Last week, Thursday night into Friday, I lost a day. What do I mean by that? I went to sleep a little after midnight and the next thing I remember coherently is waking up and realizing I have to be at work in 45 minutes - work started at 2PM. I slept for over 12 hours. I remember nothing in the interim. The next thing I remember clearly from that night is helping to clean the slicers at the end of the night. I know interacted appropriately with my coworkers, but I have absolutely no sense of the passage of time for that night. None. I have no idea whether I was asleep all that time either.
I drove home that night wondering whether I was going to be walking into a shitstorm at home. I had no idea. After talking about this with my therapist today and seeing how concerned she got, it raised some alarms in my head and I ended up not working on the newsletters I wanted to send out today - I could barely concentrate on writing this blog post. So I decided to take a break and watch a movie or two. I couldn't concentrate on anything and it was starting to ratchet up my anxiety something fierce.
What I thought was strangest was the timing. Everything was going well. My PTSD symptoms were wll-managed. The only thing I can think of is that it happened the night after I talked to the consultant about incorporation and foundation documents for the non-profit and I had a funding proposal that I put before a local veterans group for consideration. I was extremely excited. I was thinking that maybe my body doesn't know how to tell the difference between excitement and fear. I know my adrenalin was pumping like crazy.
Unfortunately, the end result was the same - I lost a day.
So now, I have to track when this happens to see if there is a pattern. I did some looking online and the specific information about the symptoms of TBI seem to fall in line with some of the issues I have with short-term memory, loss of sense of time, anger, etc. Anyone out there know more specifics or resources online that articulate this better? I don't want to pee up a tree and send doctors looking for ghosts if there's nothing to this.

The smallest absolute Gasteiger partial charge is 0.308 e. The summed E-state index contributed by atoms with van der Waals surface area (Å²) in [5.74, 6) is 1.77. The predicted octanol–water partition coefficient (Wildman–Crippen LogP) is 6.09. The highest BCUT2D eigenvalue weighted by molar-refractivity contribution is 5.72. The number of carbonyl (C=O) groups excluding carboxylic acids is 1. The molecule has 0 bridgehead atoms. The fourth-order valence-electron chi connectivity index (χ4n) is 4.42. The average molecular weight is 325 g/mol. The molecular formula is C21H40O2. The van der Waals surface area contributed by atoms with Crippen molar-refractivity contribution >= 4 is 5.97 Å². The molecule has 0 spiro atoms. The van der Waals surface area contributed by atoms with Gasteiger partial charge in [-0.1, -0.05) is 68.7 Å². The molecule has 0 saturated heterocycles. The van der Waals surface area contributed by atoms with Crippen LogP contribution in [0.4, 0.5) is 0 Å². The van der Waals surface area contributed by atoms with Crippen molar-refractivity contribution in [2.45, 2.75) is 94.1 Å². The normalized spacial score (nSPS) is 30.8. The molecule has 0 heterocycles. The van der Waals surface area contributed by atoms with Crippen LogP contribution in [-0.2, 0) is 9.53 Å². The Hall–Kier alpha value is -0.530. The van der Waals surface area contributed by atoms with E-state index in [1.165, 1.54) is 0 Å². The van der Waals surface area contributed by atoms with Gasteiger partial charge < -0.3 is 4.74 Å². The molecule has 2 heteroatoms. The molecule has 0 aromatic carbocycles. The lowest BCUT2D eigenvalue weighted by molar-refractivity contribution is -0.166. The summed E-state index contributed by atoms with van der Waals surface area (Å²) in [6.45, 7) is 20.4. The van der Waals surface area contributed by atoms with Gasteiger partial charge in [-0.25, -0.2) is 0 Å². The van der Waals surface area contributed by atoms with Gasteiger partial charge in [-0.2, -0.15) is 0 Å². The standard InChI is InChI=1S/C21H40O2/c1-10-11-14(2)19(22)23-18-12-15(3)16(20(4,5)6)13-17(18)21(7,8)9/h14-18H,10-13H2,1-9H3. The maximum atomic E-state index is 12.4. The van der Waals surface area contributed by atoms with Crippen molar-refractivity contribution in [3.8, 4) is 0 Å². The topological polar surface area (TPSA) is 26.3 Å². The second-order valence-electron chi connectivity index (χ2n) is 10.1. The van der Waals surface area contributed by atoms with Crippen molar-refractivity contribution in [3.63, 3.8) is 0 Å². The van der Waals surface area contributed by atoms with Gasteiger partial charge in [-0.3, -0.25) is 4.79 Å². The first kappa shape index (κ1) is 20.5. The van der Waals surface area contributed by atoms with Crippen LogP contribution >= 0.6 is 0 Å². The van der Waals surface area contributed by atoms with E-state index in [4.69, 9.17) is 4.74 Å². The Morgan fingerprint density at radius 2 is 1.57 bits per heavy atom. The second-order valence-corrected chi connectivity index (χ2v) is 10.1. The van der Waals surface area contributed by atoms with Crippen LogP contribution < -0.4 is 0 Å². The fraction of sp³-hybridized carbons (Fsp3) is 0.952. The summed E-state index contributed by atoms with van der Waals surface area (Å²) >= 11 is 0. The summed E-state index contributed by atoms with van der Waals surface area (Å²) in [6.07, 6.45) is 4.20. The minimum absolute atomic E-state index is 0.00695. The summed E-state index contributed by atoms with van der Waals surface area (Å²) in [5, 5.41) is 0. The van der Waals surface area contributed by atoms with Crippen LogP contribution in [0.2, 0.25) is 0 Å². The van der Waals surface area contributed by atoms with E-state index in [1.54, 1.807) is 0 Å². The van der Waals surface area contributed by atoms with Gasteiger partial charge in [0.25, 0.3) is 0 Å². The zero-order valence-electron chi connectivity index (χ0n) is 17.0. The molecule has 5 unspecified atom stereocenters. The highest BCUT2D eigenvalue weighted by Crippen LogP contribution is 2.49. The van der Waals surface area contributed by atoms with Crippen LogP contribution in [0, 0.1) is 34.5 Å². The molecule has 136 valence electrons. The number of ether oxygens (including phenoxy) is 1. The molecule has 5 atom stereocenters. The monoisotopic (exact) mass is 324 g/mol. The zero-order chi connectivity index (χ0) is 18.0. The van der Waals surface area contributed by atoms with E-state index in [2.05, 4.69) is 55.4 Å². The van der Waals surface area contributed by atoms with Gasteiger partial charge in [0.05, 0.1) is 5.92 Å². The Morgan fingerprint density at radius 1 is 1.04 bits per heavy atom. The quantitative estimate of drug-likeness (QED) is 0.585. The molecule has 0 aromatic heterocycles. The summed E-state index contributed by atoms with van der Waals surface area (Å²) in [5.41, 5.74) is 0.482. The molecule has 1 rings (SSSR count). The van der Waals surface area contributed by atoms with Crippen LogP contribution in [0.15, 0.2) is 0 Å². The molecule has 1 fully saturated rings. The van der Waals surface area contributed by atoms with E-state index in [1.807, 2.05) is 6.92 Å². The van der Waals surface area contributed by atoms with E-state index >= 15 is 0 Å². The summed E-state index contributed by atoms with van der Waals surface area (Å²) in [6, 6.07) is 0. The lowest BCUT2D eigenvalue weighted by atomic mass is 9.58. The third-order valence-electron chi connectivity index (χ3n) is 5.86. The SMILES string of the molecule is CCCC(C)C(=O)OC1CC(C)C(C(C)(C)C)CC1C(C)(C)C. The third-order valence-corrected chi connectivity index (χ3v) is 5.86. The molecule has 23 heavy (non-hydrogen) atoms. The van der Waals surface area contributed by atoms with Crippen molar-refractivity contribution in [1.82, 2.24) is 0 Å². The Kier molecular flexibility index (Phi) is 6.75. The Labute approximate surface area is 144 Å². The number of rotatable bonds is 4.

I am so frustrated, encouraged, worried, angry, disillusioned and exhausted all at the same time. This past week and a half has been ridiculous. Every time I would be ready to sit down after thinking through things that have transpired, something else would happen and I would delay the blog post and process the new insight. Well, I can't hold this in anymore, so I am going to break this down by associated emotion.
Frustrated: I just found out today that in the span of a year I went from perfect reading on my blood screenings to being pre-diabetic and borderline high cholesterol. I feel like no matter what I do to better take care of my physical health that the PTSD is slowly killing me and it frustrates the hell out of me. What do I have to do to get these train wreck of health problem after health problem under control? Live like a monk? Deny myself all pleasures? Develop workout anorexia? Starve? GAH! I want to throw things in frustration but the inanimate objects don't deserve that kind of abuse.
Worried, Exhausted: My daughter is seriously sick for the first time. Bronchitis and bronchiolitis. She woke up Friday night crying and coughing, post-nasal drip, and a fever. I didn't sleep from Friday night until Monday night when her fever finally broke. With already being on heightened alert after the bombings in Boston, I started thinking that something was seriously wrong with my daughter's health. I was the youngest and never was around sick kids so I had no idea that this kind of sick was normal. I never really got sick. I remember having the pukes once as a kid and mild fevers a few times, but that's it. I never got strep, maybe bronchitis once, chicken pox was only three or four spots and a fever. I had no idea it could be this bad and not be life-threatening. I was relieved Monday night and was looking forward to catching up on some sleep on Tuesday. The cough was resurgent Tuesday night. My daughter didn't pass out until after 5AM Wednesday morning and didn't sleep at school either. Needless to say, I'm worn a little thin right now.